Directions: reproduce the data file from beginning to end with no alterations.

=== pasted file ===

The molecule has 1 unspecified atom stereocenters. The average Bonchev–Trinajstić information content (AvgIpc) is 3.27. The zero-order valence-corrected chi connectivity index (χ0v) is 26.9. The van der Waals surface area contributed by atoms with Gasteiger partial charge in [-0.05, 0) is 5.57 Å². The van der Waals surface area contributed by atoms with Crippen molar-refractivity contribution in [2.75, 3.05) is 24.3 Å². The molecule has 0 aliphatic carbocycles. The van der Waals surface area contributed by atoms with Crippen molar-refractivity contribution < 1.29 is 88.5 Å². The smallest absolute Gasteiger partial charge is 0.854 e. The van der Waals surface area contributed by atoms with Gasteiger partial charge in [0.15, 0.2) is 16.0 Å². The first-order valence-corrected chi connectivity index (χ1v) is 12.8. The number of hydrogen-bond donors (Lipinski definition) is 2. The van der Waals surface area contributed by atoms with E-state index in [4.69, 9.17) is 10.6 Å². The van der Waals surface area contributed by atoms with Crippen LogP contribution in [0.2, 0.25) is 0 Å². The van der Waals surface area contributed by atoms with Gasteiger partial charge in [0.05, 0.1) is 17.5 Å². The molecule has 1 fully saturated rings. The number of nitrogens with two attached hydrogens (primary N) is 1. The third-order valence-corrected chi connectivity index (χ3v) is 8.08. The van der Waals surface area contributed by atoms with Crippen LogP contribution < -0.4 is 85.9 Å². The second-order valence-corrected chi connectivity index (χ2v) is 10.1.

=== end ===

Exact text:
The molecule has 1 unspecified atom stereocenters. The average Bonchev–Trinajstić information content (AvgIpc) is 3.27. The zero-order valence-corrected chi connectivity index (χ0v) is 26.9. The van der Waals surface area contributed by atoms with Gasteiger partial charge in [-0.05, 0) is 5.57 Å². The van der Waals surface area contributed by atoms with Crippen molar-refractivity contribution in [2.75, 3.05) is 24.3 Å². The molecule has 0 aliphatic carbocycles. The van der Waals surface area contributed by atoms with Crippen molar-refractivity contribution < 1.29 is 88.5 Å². The smallest absolute Gasteiger partial charge is 0.854 e. The van der Waals surface area contributed by atoms with Gasteiger partial charge in [0.15, 0.2) is 16.0 Å². The first-order valence-corrected chi connectivity index (χ1v) is 12.8. The number of hydrogen-bond donors (Lipinski definition) is 2. The van der Waals surface area contributed by atoms with E-state index in [4.69, 9.17) is 10.6 Å². The van der Waals surface area contributed by atoms with Crippen LogP contribution in [0.2, 0.25) is 0 Å². The van der Waals surface area contributed by atoms with Gasteiger partial charge in [0.05, 0.1) is 17.5 Å². The molecule has 1 fully saturated rings. The number of nitrogens with two attached hydrogens (primary N) is 1. The third-order valence-corrected chi connectivity index (χ3v) is 8.08. The van der Waals surface area contributed by atoms with Crippen LogP contribution < -0.4 is 85.9 Å². The second-order valence-corrected chi connectivity index (χ2v) is 10.1.